After Trump administration officials said on Jan. 7 that the IRS would send out tax refunds during the partial government shutdown, the agency took to Twitter last night to announce the start date for the 2019 tax-filing season:
— IRS (@IRSnews) January 7, 2019
The IRS usually announces the start date of the upcoming tax season in late December, but the pissing match between President Trump and Democratic leaders over whether “The Wall” was Pink Floyd’s best album, or something like that, which has now entered its 18th day, put that announcement on hold.
The Office of Management and Budget had ruled several years ago that the IRS could not send out tax refunds during a government shutdown, but it changed its mind yesterday at the Treasury Department’s request.
So, how is this all going to happen with no end to the shutdown in sight? Bernie Becker of Politico wondered the same thing:
Among those desiring more information: The Senate Finance Committee, which is expected to get a briefing in the coming days on IRS operations during the shutdown, according to a panel aide.
It’s been clear for a while that the IRS would have to bring a significant amount of furloughed employees back to work – for no pay, at least for now – to make the filing season work. What’s unclear is just how many more staffers the IRS will need, at a time when seven out of every eight are at home.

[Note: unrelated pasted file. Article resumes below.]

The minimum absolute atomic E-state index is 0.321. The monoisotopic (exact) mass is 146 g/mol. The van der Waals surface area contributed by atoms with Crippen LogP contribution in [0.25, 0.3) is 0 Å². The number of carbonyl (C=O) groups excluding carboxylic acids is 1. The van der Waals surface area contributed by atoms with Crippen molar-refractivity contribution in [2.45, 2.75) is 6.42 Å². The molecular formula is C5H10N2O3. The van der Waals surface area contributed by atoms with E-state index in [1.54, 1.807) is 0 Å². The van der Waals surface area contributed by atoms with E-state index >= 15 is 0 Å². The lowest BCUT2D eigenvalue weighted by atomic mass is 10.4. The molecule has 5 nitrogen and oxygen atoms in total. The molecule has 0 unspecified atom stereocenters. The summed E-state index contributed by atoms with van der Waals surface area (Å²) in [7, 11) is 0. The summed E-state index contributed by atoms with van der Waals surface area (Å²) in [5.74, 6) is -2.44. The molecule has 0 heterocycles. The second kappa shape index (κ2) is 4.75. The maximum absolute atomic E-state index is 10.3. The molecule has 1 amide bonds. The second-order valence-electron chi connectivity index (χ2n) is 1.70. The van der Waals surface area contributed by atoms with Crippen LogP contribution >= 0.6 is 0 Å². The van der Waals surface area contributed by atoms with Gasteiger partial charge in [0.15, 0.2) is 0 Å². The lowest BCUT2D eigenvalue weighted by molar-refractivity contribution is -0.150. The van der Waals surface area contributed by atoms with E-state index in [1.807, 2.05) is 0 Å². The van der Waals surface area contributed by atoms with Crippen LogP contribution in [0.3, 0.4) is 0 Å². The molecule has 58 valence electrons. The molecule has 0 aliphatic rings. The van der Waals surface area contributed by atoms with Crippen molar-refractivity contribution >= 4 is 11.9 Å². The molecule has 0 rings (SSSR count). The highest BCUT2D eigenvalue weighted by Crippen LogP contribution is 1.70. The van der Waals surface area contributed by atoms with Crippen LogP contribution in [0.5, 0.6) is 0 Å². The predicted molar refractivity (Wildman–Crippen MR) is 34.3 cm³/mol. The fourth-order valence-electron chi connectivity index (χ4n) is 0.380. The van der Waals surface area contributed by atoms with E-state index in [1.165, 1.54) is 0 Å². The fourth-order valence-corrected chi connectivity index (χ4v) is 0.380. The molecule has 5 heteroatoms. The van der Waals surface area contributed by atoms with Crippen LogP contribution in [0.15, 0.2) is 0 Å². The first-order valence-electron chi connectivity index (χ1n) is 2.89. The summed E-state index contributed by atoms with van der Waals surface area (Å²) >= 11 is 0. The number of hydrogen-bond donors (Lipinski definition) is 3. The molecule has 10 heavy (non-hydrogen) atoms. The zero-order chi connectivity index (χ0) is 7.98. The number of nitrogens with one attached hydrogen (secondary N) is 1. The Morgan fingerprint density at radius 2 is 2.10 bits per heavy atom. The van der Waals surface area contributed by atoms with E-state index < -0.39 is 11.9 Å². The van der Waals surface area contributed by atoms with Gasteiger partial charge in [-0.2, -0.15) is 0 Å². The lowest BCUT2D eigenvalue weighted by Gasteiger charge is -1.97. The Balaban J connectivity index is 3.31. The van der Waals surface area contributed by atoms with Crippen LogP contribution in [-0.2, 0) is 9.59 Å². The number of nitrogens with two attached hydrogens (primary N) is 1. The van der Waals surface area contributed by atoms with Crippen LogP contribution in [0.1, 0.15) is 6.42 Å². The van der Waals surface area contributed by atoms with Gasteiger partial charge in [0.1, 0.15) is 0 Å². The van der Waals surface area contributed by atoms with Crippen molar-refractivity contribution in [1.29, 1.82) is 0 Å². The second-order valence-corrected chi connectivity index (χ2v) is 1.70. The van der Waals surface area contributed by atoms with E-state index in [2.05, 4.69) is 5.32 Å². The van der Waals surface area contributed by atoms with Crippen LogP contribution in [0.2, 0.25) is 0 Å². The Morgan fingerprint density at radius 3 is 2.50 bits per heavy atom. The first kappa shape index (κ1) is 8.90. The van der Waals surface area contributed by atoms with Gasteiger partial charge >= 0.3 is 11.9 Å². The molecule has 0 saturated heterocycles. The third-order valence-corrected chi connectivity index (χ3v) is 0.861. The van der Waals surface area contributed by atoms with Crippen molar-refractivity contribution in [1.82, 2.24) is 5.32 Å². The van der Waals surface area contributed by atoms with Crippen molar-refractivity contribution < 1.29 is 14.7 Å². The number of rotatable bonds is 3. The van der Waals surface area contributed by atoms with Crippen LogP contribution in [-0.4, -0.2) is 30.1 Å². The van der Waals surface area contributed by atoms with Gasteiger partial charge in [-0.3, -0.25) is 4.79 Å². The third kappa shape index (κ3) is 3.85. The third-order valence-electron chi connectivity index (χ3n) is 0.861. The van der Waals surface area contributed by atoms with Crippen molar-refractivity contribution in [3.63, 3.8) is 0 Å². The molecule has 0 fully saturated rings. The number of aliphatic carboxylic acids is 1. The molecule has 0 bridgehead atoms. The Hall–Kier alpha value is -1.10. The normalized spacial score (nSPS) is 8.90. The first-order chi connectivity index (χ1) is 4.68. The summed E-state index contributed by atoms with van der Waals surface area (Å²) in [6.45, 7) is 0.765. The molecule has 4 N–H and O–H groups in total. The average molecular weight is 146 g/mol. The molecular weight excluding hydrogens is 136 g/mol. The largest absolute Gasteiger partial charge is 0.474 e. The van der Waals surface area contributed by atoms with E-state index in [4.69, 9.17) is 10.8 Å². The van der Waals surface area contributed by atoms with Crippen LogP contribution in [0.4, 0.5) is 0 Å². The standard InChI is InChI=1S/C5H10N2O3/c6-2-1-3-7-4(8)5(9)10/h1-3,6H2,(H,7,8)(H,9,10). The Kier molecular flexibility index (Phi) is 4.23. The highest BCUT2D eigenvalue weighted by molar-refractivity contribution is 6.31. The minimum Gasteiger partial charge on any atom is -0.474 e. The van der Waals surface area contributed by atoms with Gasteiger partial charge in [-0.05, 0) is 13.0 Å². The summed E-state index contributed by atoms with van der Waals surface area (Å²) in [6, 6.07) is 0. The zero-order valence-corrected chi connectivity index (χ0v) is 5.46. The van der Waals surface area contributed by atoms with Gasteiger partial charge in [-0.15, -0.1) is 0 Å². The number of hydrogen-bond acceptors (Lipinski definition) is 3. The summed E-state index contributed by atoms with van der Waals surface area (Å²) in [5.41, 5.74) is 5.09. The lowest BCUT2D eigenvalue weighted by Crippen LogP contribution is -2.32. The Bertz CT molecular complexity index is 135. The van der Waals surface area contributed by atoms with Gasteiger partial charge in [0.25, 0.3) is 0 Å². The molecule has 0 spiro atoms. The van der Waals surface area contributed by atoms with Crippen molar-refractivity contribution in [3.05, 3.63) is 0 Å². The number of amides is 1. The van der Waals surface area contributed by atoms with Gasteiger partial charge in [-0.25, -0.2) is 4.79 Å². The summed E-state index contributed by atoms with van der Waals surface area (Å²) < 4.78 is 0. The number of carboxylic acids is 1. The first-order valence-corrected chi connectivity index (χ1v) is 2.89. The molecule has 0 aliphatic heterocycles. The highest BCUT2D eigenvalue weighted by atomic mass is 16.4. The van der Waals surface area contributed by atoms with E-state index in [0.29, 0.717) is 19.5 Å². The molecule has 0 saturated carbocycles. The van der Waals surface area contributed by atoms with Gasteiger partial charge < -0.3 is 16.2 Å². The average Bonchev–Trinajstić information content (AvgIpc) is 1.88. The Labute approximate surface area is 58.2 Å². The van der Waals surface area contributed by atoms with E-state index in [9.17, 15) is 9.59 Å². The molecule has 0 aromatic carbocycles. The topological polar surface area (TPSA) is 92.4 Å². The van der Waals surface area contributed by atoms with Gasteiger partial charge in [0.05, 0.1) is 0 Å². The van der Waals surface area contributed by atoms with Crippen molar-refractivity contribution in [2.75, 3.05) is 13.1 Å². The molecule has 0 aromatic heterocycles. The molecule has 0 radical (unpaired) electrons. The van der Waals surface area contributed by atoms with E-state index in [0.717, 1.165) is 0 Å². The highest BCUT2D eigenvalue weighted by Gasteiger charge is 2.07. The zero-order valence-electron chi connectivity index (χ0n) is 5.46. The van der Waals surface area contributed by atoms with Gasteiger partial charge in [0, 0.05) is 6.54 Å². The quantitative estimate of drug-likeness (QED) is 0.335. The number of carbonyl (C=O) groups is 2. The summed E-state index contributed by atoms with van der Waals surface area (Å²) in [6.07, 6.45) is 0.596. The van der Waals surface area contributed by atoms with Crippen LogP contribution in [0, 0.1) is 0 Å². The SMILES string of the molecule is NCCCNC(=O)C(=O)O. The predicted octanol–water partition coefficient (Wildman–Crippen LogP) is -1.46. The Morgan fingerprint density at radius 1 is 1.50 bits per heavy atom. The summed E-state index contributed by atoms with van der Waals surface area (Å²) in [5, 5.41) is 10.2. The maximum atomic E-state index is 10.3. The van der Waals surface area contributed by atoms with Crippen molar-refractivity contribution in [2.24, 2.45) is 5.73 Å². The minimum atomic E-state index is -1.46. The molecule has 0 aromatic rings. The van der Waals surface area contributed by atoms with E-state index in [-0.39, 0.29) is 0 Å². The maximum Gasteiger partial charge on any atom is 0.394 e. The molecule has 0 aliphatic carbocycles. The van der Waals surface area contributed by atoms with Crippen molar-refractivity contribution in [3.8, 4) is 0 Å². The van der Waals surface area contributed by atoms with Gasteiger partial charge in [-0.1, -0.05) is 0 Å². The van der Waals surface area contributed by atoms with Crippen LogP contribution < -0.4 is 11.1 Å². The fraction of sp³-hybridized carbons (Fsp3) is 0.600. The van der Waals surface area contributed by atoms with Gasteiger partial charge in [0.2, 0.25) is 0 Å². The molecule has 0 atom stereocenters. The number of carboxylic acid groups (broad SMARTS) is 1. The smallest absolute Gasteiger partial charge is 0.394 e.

Treasury is expected to circulate within the next several days a new shutdown contingency plan, which will shift the IRS to filing season footing and should spell out how much of the agency will have to come back to the office. … The IRS’s fiscal 2018 filing season contingency plan, under which refunds wouldn’t have been sent out, would have had 43.5 percent of employees back on the job.
In a press release, IRS Commissioner Charles Rettig said the agency is “committed to ensuring that taxpayers receive their refunds notwithstanding the government shutdown.”
Individual income tax returns are due on Monday, April 15, unless you live in Maine or Massachusetts; thanks to the Patriots’ Day holiday on April 15 and the Emancipation Day holiday on April 16 in the District of Columbia, residents of those two states have until Wednesday, April 17, to file their returns.